Romney on CNBC says he’ll balance the budget. Piffle.
Today Mitt Romney was on CNBC for about 15 minutes. One thing jumped out at me more than others.
Romney said that he would cut back government spending in various ways, including such major cost centers as AMTRAK (0.045% of federal government spending in FY2010), Planned Parenthood (0.014%), and the National Endowments for the Arts and Humanities (0.009%). Romney claimed that his various efforts at reducing government would bring spending down to 20% of GDP. I’m not going to argue this point today.
But he also said that his plan would result in a balanced budget. To most people, that means revenues would reach the level of expenditures, in this case 20% of GDP.
Here’s the trick: since World War II, revenue has reached 20% of GDP just one time, in 2000. That year saw enormous income growth as the economy reached the peak of an extraordinary business cycle, and tax rates significantly higher than those in place today (contrary to the supply side view, Clinton’s higher income tax rates did not stifle the economy).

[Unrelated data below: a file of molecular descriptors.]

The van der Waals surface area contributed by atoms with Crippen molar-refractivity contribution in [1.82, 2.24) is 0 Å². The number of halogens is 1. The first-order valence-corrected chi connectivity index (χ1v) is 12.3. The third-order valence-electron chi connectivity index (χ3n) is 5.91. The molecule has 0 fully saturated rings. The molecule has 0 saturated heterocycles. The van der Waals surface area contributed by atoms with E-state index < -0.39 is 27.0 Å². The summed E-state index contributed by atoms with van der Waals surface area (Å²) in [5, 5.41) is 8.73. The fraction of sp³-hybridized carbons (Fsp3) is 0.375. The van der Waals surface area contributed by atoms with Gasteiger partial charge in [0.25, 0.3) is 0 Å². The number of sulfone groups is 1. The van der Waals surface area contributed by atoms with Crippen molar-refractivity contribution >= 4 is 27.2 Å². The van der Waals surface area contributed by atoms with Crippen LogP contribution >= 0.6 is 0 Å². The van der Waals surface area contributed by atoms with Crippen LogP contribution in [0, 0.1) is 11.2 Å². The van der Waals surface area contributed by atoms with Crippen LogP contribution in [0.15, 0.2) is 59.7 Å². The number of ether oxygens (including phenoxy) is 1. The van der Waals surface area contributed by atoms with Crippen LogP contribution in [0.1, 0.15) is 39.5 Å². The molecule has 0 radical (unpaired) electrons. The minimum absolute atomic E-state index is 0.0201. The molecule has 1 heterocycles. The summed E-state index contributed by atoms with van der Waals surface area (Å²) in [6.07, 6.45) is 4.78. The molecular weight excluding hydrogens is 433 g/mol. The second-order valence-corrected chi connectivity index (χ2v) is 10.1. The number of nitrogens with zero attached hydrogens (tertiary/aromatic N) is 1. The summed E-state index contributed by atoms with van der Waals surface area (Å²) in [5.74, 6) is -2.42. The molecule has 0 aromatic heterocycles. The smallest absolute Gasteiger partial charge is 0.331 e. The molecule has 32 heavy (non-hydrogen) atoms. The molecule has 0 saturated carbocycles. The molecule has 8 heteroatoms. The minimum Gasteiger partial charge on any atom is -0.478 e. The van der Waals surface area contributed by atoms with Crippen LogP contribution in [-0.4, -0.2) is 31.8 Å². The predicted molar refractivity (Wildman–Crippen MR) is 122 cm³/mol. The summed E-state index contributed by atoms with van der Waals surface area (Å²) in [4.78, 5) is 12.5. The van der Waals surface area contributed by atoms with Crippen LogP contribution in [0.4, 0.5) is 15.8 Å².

For comparison, in the last 20 years of budgets passed under Republican Presidents (FY1982-1993, 2002-2009), revenue averaged 17.6%.
Like Reagan and George W. Bush, Romney proposes to lower tax rates across the board (from a baseline that is in itself historically low), claiming that higher economic growth will close the budget gap. It’s the same supply-side argument that made enormous deficits commonplace under Reagan and Bush. If his goal truly was to balance the budget, Romney would be talking about higher taxes.
But that’s not the goal; the goal is to get elected. And so Romney tells everybody what they want to hear. We’ll cut the federal budget, but not in ways that will hurt. We’ll lower taxes, which everybody wants. And we’ll balance the budget by… er… uh…
Romney’s claim that his plan would balance the budget requires some mixture of mendacity and a belief in mystical forces.